Use a skin disinfectant for procedures other than simple venipuncture. Place the disinfectant solution onto either a sterile sponge or sterile gauze if it is not supplied inside a single-use applicator. Historically, the application of disinfectant to the skin is in a circular motion, beginning with the central area of the procedure and working out toward the periphery of the sterile field (Figure 2-1). There is no evidence to support this application method. It has been suggested that scrubbing in a back-and-forth motion creates friction to dislodge microbes and may be preferable to the traditional circular application.9,10 The back-and-forth motion drives the disinfectant solution into skin crevices and deeper layers, thus killing more bacteria and hopefully preventing infections.
Preparation of the skin. Disinfectant solution is applied in a concentric circular pattern starting from the procedure site and working outward. Apply the disinfectant solution with sterile gauze held in a clamp (A), with sterile gauze held in a sterile gloved hand (B), or with a sponge on a stick (C).
Regardless of the disinfectant solution used, repeat the application process three or four times using a new sponge, gauze square, or applicator each time.8 This technique ensures that the central area where the procedure is to be performed is the most sterile area of the field. The area of disinfection must be much larger than the primary area of the procedure, as the number of organisms increases toward the periphery of the prepped area.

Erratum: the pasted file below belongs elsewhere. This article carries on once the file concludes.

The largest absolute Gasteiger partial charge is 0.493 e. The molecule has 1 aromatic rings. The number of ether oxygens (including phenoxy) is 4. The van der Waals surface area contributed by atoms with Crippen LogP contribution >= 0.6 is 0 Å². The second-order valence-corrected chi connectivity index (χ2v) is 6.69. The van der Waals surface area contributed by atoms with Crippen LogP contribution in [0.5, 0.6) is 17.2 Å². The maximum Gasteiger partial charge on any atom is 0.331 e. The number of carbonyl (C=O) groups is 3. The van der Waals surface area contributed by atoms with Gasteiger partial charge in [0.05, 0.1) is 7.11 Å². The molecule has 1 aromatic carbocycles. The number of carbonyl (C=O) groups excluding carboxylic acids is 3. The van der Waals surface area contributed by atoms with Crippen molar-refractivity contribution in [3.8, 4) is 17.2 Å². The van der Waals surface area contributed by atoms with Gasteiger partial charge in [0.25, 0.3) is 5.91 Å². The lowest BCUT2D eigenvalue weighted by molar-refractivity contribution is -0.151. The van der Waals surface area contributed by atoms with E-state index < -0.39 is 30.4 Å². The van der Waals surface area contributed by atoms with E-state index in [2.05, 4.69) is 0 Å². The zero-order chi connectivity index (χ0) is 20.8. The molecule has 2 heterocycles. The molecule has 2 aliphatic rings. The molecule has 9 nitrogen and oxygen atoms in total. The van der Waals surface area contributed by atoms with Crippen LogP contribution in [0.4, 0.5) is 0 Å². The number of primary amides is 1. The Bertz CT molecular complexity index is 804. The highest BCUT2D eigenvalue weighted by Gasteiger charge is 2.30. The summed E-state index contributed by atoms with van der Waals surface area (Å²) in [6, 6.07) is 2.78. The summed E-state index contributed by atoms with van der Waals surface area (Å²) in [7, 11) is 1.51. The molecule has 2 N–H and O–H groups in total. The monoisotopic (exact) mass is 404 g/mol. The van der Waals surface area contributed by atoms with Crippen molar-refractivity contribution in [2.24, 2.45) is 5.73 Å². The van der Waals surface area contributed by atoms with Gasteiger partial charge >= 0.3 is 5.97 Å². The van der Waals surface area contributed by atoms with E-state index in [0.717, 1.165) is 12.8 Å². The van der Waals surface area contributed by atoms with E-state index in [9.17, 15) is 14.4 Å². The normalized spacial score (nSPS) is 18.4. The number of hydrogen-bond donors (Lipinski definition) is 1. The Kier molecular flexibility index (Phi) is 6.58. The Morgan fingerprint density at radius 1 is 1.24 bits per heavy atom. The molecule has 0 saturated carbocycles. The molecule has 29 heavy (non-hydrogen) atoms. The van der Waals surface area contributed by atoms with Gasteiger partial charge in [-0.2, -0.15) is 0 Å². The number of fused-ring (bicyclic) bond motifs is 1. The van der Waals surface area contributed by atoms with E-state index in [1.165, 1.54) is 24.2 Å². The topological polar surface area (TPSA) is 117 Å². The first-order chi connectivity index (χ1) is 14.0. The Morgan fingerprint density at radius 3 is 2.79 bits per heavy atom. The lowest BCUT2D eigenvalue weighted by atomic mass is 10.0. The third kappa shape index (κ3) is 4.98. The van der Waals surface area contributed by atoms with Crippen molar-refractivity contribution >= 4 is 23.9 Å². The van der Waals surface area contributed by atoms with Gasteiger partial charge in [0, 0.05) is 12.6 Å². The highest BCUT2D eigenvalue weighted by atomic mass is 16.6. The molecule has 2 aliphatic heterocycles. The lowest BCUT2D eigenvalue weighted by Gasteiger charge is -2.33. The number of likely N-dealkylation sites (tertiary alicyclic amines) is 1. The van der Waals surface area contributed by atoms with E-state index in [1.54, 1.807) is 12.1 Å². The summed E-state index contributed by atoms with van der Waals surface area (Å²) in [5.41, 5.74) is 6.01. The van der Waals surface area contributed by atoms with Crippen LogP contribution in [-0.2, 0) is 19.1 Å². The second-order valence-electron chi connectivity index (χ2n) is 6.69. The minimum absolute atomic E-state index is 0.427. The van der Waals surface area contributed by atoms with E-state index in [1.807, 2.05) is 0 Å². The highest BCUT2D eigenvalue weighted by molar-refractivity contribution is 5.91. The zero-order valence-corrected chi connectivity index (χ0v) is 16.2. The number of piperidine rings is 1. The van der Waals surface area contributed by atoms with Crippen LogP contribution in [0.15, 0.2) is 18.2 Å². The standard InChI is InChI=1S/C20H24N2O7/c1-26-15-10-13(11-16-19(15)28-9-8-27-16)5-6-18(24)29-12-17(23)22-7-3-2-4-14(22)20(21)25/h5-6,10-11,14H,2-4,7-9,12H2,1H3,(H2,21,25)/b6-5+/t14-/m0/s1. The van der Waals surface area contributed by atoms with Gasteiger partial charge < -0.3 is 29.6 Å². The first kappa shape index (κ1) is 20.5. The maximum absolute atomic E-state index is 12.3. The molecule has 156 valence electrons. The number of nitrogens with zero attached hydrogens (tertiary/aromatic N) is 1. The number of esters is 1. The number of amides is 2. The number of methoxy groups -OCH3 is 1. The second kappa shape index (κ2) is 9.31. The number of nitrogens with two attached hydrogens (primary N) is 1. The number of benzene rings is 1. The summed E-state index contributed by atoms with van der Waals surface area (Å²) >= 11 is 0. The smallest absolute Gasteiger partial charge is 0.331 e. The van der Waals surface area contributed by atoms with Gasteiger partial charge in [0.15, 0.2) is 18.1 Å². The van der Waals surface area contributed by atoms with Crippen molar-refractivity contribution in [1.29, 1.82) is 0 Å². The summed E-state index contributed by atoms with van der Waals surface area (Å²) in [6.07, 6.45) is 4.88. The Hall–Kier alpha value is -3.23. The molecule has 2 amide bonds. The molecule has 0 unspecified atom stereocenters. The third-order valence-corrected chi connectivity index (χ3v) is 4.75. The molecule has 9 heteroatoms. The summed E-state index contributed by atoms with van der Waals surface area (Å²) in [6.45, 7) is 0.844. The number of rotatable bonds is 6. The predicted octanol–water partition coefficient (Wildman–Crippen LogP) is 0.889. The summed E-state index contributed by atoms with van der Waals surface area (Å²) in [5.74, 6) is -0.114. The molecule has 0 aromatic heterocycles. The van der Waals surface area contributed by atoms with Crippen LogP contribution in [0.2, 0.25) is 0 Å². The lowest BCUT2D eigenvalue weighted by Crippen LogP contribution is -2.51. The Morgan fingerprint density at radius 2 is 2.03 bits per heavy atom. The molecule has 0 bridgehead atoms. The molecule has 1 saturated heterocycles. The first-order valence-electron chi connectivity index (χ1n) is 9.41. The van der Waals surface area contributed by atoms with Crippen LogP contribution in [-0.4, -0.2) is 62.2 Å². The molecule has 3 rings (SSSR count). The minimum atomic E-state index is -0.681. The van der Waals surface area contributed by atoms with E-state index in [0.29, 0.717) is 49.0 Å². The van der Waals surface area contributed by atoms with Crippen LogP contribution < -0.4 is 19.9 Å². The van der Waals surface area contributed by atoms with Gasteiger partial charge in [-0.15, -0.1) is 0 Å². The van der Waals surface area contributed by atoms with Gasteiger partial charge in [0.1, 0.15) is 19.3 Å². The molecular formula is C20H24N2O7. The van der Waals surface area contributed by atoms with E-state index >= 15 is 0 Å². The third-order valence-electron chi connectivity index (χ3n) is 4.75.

General sterile technique is described, followed by specific details for each step of the procedure. Strict sterile technique is virtually impossible in the ED. However, make every effort to maintain a sterile field in order to minimize infection. Assemble all equipment necessary and place it on a small procedure stand. Do not use the patient or their bed to set up supplies or equipment. Patient movement and their irregular body surfaces can result in items falling, breaking, becoming contaminated, or iatrogenic needle sticks. Avoid having different components scattered around the procedure area. Open all sterile items, using proper sterile protocol, so as to have them available once the physician has donned sterile gloves. Use anesthetic solution containers with removable caps. This allows the physician to draw up anesthetic without having an assistant and minimizes the risk of occupational needle exposure. Perform a thorough hand washing before the procedure.
Apply sterile gloves. Place sterile drapes or towels to form a field wide enough to allow for a comfortable work space. Drape the area near the patient closest to the bedside procedure table. This will minimize inadvertent contamination in moving from the table to the patient. Make a small flat sterile area near the procedure site to allow for placement of important items that must be immediately available. Open all caps, position stopcocks, and prepare all devices prior to starting the procedure. The likelihood of contamination increases if devices are not adequately prepared, thus requiring manipulation during the critical portion of a procedure. Adhere to universal precautions guidelines. Use eye and face protection during the procedure. This should be applied before donning gowns and gloves.